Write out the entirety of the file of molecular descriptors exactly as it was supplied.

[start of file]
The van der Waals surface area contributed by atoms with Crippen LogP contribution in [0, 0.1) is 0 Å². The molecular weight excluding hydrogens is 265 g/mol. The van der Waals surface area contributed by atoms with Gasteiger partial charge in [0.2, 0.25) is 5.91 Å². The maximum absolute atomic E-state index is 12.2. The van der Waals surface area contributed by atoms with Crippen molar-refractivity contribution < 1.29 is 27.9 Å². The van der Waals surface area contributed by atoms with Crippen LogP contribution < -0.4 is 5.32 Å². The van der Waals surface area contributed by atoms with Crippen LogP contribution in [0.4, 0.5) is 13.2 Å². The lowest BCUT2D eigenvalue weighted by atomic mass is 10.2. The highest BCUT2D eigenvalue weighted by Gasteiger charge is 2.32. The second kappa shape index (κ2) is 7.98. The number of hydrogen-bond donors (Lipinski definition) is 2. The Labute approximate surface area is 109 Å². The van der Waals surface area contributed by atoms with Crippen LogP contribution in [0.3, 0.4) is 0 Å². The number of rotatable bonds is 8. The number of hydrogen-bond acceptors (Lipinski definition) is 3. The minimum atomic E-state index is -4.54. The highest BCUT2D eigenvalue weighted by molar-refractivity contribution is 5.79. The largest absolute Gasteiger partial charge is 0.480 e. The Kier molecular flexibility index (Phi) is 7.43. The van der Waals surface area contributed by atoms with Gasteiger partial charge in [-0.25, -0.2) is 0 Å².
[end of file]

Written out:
The van der Waals surface area contributed by atoms with Crippen LogP contribution in [0, 0.1) is 0 Å². The molecular weight excluding hydrogens is 265 g/mol. The van der Waals surface area contributed by atoms with Gasteiger partial charge in [0.2, 0.25) is 5.91 Å². The maximum absolute atomic E-state index is 12.2. The van der Waals surface area contributed by atoms with Crippen molar-refractivity contribution < 1.29 is 27.9 Å². The van der Waals surface area contributed by atoms with Crippen LogP contribution < -0.4 is 5.32 Å². The van der Waals surface area contributed by atoms with Crippen LogP contribution in [0.4, 0.5) is 13.2 Å². The lowest BCUT2D eigenvalue weighted by atomic mass is 10.2. The highest BCUT2D eigenvalue weighted by Gasteiger charge is 2.32. The second kappa shape index (κ2) is 7.98. The number of hydrogen-bond donors (Lipinski definition) is 2. The Labute approximate surface area is 109 Å². The van der Waals surface area contributed by atoms with Crippen LogP contribution in [0.3, 0.4) is 0 Å². The number of rotatable bonds is 8. The number of hydrogen-bond acceptors (Lipinski definition) is 3. The minimum atomic E-state index is -4.54. The highest BCUT2D eigenvalue weighted by molar-refractivity contribution is 5.79. The largest absolute Gasteiger partial charge is 0.480 e. The Kier molecular flexibility index (Phi) is 7.43. The van der Waals surface area contributed by atoms with Gasteiger partial charge in [-0.25, -0.2) is 0 Å².